- Location of the property: The property must be in the UK and adhere to the location requirements set out by the provider. Many providers exclude certain locations, like the Isle of Wight and the Scottish Isles, from equity release eligibility.
- Construction type: Your home should be of standard construction, though some providers may take into account non-standard properties on an individual basis.
- Property condition: Your property will have to be in reasonable condition. Your provider may demand that you utilise a portion of your equity release funds to make necessary repairs or upgrades.
Please note that individual providers may have additional eligibility requirements or criteria that are specific to their equity release products.
It's important to consult a qualified equity release broker or advisor to discuss your individual circumstances and determine appropriate equity release options.
Are There Rules When It Comes to Spending Equity Release Funds in the UK?
In the UK, there are generally no strict rules when it comes to spending equity release funds.
While equity release funds can generally be used for a wide range of purposes, there are certain restrictions or situations where using the funds may not be allowed or advisable.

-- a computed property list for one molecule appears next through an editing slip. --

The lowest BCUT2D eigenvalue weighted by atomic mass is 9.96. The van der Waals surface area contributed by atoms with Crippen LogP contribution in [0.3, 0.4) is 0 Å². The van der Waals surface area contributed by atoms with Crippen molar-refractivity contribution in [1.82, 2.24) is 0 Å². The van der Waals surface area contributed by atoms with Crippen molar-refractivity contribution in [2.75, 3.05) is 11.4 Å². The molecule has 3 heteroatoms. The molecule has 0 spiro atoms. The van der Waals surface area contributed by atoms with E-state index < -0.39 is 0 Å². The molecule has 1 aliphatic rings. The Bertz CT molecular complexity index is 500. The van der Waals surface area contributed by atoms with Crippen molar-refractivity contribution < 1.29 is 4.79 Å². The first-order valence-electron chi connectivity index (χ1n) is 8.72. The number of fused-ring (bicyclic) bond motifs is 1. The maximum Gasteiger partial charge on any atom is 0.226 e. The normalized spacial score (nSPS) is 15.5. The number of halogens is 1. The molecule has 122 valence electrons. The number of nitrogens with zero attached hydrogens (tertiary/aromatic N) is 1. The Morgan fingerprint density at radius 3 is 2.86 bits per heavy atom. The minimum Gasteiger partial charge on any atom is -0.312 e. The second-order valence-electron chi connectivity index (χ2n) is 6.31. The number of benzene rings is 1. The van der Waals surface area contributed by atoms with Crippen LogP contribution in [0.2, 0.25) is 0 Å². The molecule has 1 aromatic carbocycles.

Some instances where equity release funds may not be used include:
- Illegal activities: It’s against the law to use equity release funds for illegal activities like money laundering, drug trafficking, or any other kind of crime.
- Speculative or high-risk investments: It’s not advisable to use equity release funds for speculative or high-risk investments, as this could lead to significant financial losses and jeopardise the homeowner's financial security.
- Short-term lending or loans to others: Using equity release funds to provide short-term loans or lend money to others can be risky and may lead to financial difficulties or disputes.
- Business ventures with no clear plan or strategy: Using the funds to invest in or start a business without a clear plan or strategy may not be advisable, as it may result in financial losses or impact the homeowner's ability to repay the equity release loan.
- Releasing equity to repay an existing equity release plan: Homeowners should not use equity release funds to repay an existing equity release loan without proper financial advice, as this could lead to further financial complications and may not address the underlying issues.
- Gambling: Using equity release funds for gambling or other high-risk activities can result in financial losses and may not be an appropriate use of the funds.